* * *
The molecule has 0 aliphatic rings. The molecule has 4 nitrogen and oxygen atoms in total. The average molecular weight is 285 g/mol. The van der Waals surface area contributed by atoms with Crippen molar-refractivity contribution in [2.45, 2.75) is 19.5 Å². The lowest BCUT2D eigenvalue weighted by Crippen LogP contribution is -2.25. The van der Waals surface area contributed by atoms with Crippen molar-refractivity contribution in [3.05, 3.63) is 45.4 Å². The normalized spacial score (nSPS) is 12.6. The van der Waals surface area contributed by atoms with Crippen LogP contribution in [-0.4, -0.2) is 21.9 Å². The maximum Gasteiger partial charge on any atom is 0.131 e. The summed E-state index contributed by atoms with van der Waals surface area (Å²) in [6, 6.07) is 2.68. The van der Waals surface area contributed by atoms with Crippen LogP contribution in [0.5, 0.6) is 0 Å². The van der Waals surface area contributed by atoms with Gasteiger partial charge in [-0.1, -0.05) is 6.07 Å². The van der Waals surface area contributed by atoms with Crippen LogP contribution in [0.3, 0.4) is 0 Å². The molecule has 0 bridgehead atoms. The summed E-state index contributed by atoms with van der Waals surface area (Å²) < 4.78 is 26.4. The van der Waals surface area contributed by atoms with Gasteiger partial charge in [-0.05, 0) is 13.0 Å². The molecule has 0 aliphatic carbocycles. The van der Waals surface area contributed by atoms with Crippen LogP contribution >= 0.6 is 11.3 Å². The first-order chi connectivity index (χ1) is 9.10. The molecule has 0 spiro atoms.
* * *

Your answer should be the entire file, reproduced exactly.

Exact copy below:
The molecule has 0 aliphatic rings. The molecule has 4 nitrogen and oxygen atoms in total. The average molecular weight is 285 g/mol. The van der Waals surface area contributed by atoms with Crippen molar-refractivity contribution in [2.45, 2.75) is 19.5 Å². The lowest BCUT2D eigenvalue weighted by Crippen LogP contribution is -2.25. The van der Waals surface area contributed by atoms with Crippen molar-refractivity contribution in [3.05, 3.63) is 45.4 Å². The normalized spacial score (nSPS) is 12.6. The van der Waals surface area contributed by atoms with Crippen LogP contribution in [-0.4, -0.2) is 21.9 Å². The maximum Gasteiger partial charge on any atom is 0.131 e. The summed E-state index contributed by atoms with van der Waals surface area (Å²) in [6, 6.07) is 2.68. The van der Waals surface area contributed by atoms with Crippen LogP contribution in [0.5, 0.6) is 0 Å². The van der Waals surface area contributed by atoms with Gasteiger partial charge in [-0.1, -0.05) is 6.07 Å². The van der Waals surface area contributed by atoms with Crippen LogP contribution in [0.3, 0.4) is 0 Å². The molecule has 0 bridgehead atoms. The summed E-state index contributed by atoms with van der Waals surface area (Å²) < 4.78 is 26.4. The van der Waals surface area contributed by atoms with Gasteiger partial charge in [-0.05, 0) is 13.0 Å². The molecule has 0 aliphatic carbocycles. The van der Waals surface area contributed by atoms with Crippen LogP contribution >= 0.6 is 11.3 Å². The first-order chi connectivity index (χ1) is 9.10. The molecule has 0 spiro atoms.